In recent years, the stretch of Highway 101 between San Francisco and San Jose has become the vehicular backbone of Silicon Valley. It is not surprising, then, that this ribbon of concrete has sprouted a cottage industry of billboards advertising the latest marvels of the technological revolution--Internet companies, new business ventures, software and hardware solutions.
Recently, one of these billboards captured my attention. Here's what it said: "FORGET FRENCH! Teach your child how to read ticker..."
As in "stock ticker."
It wasn't very clear what product this billboard was advertising, but its intent was obvious. It urged parents to replace the time-honored tradition of learning a foreign language with the more immediately profitable study of the language of Wall Street.
Perhaps the biggest problem with this billboard is that it confuses education and training. Education involves developing a passion and skill for acquiring new knowledge. Education, especially a university education, serves as a foundation for life. Learning French is an educational goal; it not only strengthens an understanding of language but provides access to a literature and culture of great beauty and complexity. Training involves the development of a skill, with the anticipation that the skill will be put to near-term use in fulfillment of a specific task. Learning to read ticker is training; if you need to learn the skill, you can learn it quickly. It isn't useful for very much else, and with technological advances it may well become unnecessary in the future. Having made that distinction, I don't mean to imply that a liberal education has no practical applications. Our new provost, John Etchemendy, is fond of pointing out that studying the humanities teaches skills that can be broadly applied, in different settings and, crucially, as the demands and expectations in life and career change.
Stanford, sitting as it does in the center of Silicon Valley, is sometimes associated with a focus on the "new new thing" as opposed to areas of intellectual exploration that are older and more complex. It is a matter of great pride, of course, that we have been so deeply involved in the birth and development of the Valley. This pivotal role, however, should not obscure our belief that the humanities must remain at the center of a great university and at the core of its undergraduate program. As I begin my tenure as president, I want to reiterate that core principle and speak to the importance of creating an even higher profile for the humanities.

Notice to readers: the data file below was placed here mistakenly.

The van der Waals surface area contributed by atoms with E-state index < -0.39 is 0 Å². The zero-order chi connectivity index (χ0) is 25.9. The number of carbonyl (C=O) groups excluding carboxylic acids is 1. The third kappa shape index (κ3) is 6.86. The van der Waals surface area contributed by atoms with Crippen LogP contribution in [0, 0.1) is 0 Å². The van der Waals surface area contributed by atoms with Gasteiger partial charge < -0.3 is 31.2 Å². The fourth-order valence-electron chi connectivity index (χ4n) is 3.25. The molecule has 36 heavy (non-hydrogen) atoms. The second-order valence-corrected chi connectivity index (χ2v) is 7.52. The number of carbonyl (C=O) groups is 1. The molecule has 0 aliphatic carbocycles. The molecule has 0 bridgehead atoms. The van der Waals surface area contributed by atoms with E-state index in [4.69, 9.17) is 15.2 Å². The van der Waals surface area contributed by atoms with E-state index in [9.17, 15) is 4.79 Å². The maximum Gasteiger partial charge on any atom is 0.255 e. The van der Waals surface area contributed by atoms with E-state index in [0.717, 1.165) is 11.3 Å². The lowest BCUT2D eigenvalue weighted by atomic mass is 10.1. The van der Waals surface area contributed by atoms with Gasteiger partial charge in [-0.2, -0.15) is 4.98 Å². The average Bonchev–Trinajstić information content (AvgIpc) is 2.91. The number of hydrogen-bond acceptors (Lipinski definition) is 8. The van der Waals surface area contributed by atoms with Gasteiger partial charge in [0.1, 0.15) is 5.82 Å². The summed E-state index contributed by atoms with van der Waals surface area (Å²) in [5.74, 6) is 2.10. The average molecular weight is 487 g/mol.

When Leland and Jane Stanford set out their plans for the university, they clearly saw the interplay of the sciences and humanities as central to the endeavor. In the founding grant, they cited not only colleges, schools and mechanical institutes as appropriate for a "university of high degree," but also museums, galleries of art and seminaries of learning.
Like the Stanfords, the University's first president, David Starr Jordan, also emphasized this in his early writings on the University. "Work in applied science is to be carried out side by side with the pure sciences and humanities, and to be equally fostered," he wrote.
Maintaining this goal, given the dramatic impact of advances in science and engineering as well as the growth of outside research funding for science, has been difficult, and several of my predecessors have focused on the problem. We now have the opportunity to consolidate some of the recent advances, but I believe a further increase in support for the arts and humanities will be needed. Our real challenge, however, lies in deploying the resources in new and creative ways.
At freshman convocation this year, I told a story that I have repeated many times to prospective freshmen inclined toward science and engineering. In 1997, in my first year as dean of the Engineering School, I ran into an alumnus of our Medical School, whose son was a freshman at Stanford with a strong interest in engineering. We discussed what advice he had given his son about choosing among the universities that had offered him admission. In recommending Stanford, he said: "I wanted my son to know who Thoreau was, and what he wrote about."
This story embodies much of what is at the core of a Stanford education: a strong and shared foundation in the humanities. I hope to strengthen this cornerstone during my presidency. And although I have no plans to put up a billboard, if I did, it would have two sides. One side might read "Understand DNA. Learn how computers work. Explore relativity. Come to Stanford." The other might read: "Learn French . . . and Chinese! Read Thoreau. Explore Art. Come to Stanford." This two-sided billboard would celebrate the breadth of excellence we have at Stanford and the unique opportunities we offer to our undergraduates.